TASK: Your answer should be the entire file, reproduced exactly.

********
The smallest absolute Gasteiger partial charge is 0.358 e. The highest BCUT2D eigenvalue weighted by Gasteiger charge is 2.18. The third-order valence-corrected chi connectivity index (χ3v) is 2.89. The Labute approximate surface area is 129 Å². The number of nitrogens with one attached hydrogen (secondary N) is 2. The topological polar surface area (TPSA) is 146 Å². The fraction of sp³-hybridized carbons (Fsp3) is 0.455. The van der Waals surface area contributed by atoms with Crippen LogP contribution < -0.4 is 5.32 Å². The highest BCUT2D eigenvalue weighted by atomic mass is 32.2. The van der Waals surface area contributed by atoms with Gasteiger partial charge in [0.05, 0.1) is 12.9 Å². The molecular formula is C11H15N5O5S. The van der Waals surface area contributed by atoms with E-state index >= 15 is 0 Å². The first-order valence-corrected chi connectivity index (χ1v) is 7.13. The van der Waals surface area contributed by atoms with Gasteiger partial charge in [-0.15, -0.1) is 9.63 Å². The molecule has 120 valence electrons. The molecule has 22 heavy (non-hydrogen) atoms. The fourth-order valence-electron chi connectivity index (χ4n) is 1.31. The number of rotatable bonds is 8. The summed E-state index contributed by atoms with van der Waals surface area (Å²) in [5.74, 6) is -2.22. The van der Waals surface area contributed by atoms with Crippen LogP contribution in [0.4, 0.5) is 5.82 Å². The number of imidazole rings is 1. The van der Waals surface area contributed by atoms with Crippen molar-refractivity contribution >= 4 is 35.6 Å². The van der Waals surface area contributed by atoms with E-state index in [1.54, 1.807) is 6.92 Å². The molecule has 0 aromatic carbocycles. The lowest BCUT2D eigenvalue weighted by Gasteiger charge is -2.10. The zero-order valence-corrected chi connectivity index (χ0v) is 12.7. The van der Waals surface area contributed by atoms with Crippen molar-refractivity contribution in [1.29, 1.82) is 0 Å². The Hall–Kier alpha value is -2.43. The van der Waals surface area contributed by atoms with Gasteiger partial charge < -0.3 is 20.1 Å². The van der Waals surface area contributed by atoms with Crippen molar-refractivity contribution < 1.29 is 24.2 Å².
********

The smallest absolute Gasteiger partial charge is 0.358 e. The highest BCUT2D eigenvalue weighted by Gasteiger charge is 2.18. The third-order valence-corrected chi connectivity index (χ3v) is 2.89. The Labute approximate surface area is 129 Å². The number of nitrogens with one attached hydrogen (secondary N) is 2. The topological polar surface area (TPSA) is 146 Å². The fraction of sp³-hybridized carbons (Fsp3) is 0.455. The van der Waals surface area contributed by atoms with Crippen LogP contribution < -0.4 is 5.32 Å². The highest BCUT2D eigenvalue weighted by atomic mass is 32.2. The van der Waals surface area contributed by atoms with Gasteiger partial charge in [0.05, 0.1) is 12.9 Å². The molecular formula is C11H15N5O5S. The van der Waals surface area contributed by atoms with E-state index >= 15 is 0 Å². The first-order valence-corrected chi connectivity index (χ1v) is 7.13. The van der Waals surface area contributed by atoms with Gasteiger partial charge in [-0.15, -0.1) is 9.63 Å². The molecule has 120 valence electrons. The molecule has 22 heavy (non-hydrogen) atoms. The fourth-order valence-electron chi connectivity index (χ4n) is 1.31. The number of rotatable bonds is 8. The summed E-state index contributed by atoms with van der Waals surface area (Å²) in [5.74, 6) is -2.22. The van der Waals surface area contributed by atoms with Crippen LogP contribution in [0.4, 0.5) is 5.82 Å². The number of imidazole rings is 1. The van der Waals surface area contributed by atoms with Crippen molar-refractivity contribution >= 4 is 35.6 Å². The van der Waals surface area contributed by atoms with E-state index in [1.54, 1.807) is 6.92 Å². The molecule has 0 aromatic carbocycles. The lowest BCUT2D eigenvalue weighted by Gasteiger charge is -2.10. The zero-order valence-corrected chi connectivity index (χ0v) is 12.7. The van der Waals surface area contributed by atoms with Crippen molar-refractivity contribution in [1.29, 1.82) is 0 Å². The Hall–Kier alpha value is -2.43. The van der Waals surface area contributed by atoms with Gasteiger partial charge < -0.3 is 20.1 Å². The van der Waals surface area contributed by atoms with Crippen molar-refractivity contribution < 1.29 is 24.2 Å².